Patience is something you admire in the driver behind you and scorn in the one ahead.–Mac McCleary

Summer is just around the corner in a couple of weeks. Soon folks will be planning vacations and traveling to their favorite relaxation spots. Increased traveling also brings on more opportunities for road rage situations. Have you ever been in a road rage situation?  Personally, people driving two ton or more machines while angry is a bad idea. When you’re driving, it is so important to keep your cool. Controlling your emotions helps ensure a safe trip for you, your passengers and everyone around you.

Road rage can occur when folks are riding your bumper, cut in front of you quickly, or even argue over a parking space. The AAA Foundation for Traffic Safety posted a quiz to determine if you could be an aggressive driver. The quiz makes reference to such behaviors as:

• Tapping on the brakes annoy the tailgater
• Block cars who attempt to change lanes
• Race other drivers

Consider these strategies for successfully managing your emotions when you drive:

1. Remind yourself you’re in control of yourself and your vehicle. The good news is that you’ve got driving knowledge and skill and a car to drive. You make conscious decisions about what you will and won’t do behind the wheel. Make a personal vow to avoid allowing other drivers to negatively affect you.

2. Recognize it’s not your job to manage how other drivers behave. It’s a fact that you’ll occasionally encounter drivers whose driving you dislike. Fortunately, others are responsible for how they behave while driving. Even though you disagree with their methods, the both of you are still on the road. How other drivers behave is up to them.

3. Stay cool and drive defensively. Be on the lookout for drivers who are going too fast, travelling too close or driving erratically. Keep your emotions cool when you notice other drivers are being unsafe. Make it a point to drive in a way that keeps you and your riders safe. If you need to pull off the road for a minute and let a driver pass you, then make that choice rather than remaining in the unsafe zone around them.

4. Plan to enjoy your trip. Play your favorite music. Listen to your kids talk in the backseat. Have your favorite hot or chilled beverage with you. Make a decision that no matter how busy the traffic, you’re going to have a great time during your drive.

5. Keep your distance physically and emotionally. Allow plenty of room between yourself and the vehicle in front of you. This way, you’ve got no worries if the vehicle should slow down or stop quickly. Even though it’s easy to get annoyed when a vehicle swerves into your lane in front of you, choose instead to remain calm and simply slow down for a few seconds to leave your safety space open.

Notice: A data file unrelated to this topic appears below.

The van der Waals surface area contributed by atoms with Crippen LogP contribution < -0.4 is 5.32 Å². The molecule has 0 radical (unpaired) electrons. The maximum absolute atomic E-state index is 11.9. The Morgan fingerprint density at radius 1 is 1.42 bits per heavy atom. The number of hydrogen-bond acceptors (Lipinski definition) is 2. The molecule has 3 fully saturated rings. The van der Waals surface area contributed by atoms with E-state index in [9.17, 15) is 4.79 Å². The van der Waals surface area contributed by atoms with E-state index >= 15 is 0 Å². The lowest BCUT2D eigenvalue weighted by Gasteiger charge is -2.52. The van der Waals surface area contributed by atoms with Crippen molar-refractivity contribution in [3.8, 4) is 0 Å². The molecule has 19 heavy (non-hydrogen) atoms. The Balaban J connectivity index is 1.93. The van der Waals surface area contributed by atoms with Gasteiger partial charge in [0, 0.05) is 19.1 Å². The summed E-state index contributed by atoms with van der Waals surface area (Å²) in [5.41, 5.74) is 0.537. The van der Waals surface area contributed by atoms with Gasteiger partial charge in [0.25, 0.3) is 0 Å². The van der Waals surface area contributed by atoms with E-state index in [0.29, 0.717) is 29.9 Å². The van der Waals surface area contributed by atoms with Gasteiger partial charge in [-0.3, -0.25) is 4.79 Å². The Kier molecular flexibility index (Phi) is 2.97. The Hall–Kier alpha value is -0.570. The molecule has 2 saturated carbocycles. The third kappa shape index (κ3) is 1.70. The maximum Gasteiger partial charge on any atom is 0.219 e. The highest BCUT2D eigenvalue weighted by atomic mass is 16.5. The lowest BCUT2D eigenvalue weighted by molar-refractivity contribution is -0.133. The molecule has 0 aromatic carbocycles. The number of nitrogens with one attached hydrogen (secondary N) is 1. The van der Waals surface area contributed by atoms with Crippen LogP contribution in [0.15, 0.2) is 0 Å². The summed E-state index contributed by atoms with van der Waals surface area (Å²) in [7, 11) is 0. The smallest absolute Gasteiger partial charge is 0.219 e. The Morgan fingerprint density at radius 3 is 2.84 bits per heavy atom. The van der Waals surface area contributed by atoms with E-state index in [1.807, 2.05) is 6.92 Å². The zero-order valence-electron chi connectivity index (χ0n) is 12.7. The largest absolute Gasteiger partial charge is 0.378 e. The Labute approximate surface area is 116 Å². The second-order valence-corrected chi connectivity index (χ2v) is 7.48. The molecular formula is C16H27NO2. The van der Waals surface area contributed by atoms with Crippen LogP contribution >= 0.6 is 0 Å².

6. Set an example. When you make it a point to drive the speed limit, leave plenty of room between your car and other vehicles, and keep your emotions under wraps, you’re showing others in your car and those in other vehicles how to properly conduct themselves behind the wheel. Be proud of how you’re driving. Take the high road by setting a good example.

7. Let it go. Regardless of what other drivers do that you might find irritating, learn to let go of any negative feelings that start to creep in. Tell yourself, “This situation is unimportant to the rest of my life and not worth getting annoyed about.” You’ll feel better about it and the people travelling with you will be relieved. It can be a real teaching moment for any kids or teens in your vehicle as well.

When you make it a point to have a pleasant driving experience, you most often do. Put these strategies into action to keep your feelings under control and you’ll find that, not only have you become a safer driver, but also that you enjoy driving more than ever.

Are your emotions making you crazy? Learn how to stop the emotional roller-coaster with essential oils.

9 thoughts on “Managing Your Stress and Anger When Driving”

  1. Very wise advice. It's getting scary to drive some days with all those stressed out and angry drivers on the road. I just remind myself there is nowhere that I need to be so badly that I'm willing to risk my life or someone else's to get there.

  2. Lots of good tips here, Lisa. I especially like your #7. When all else fails, "Let It Go" is a good motto to live by!

  3. Road rage is so dangerous. These are really great tips to keep your cool. Control the things you can — yourself and your vehicle, and don't let yourself get distracted by all those others. They're just in a hurry to go nowhere, or so my Dad always used to tell me. 🙂

  4. I see you've driven with me 🙂   We'll be making an 8 hour driving trip soon and I'm grateful for this important reminder!  Thanks Lisa!

    1. Lisa Birnesser

      I was amazed at the list of things that were considered aggressive driving. Thanks, Liz!

  5. When I used to drive a tank, other cars on the road never bothered me.
    So I had to learn how to drive with other cars on the road.  🙂
    Seriously, good music makes it all worthwhile

Comments are closed.

Scroll to Top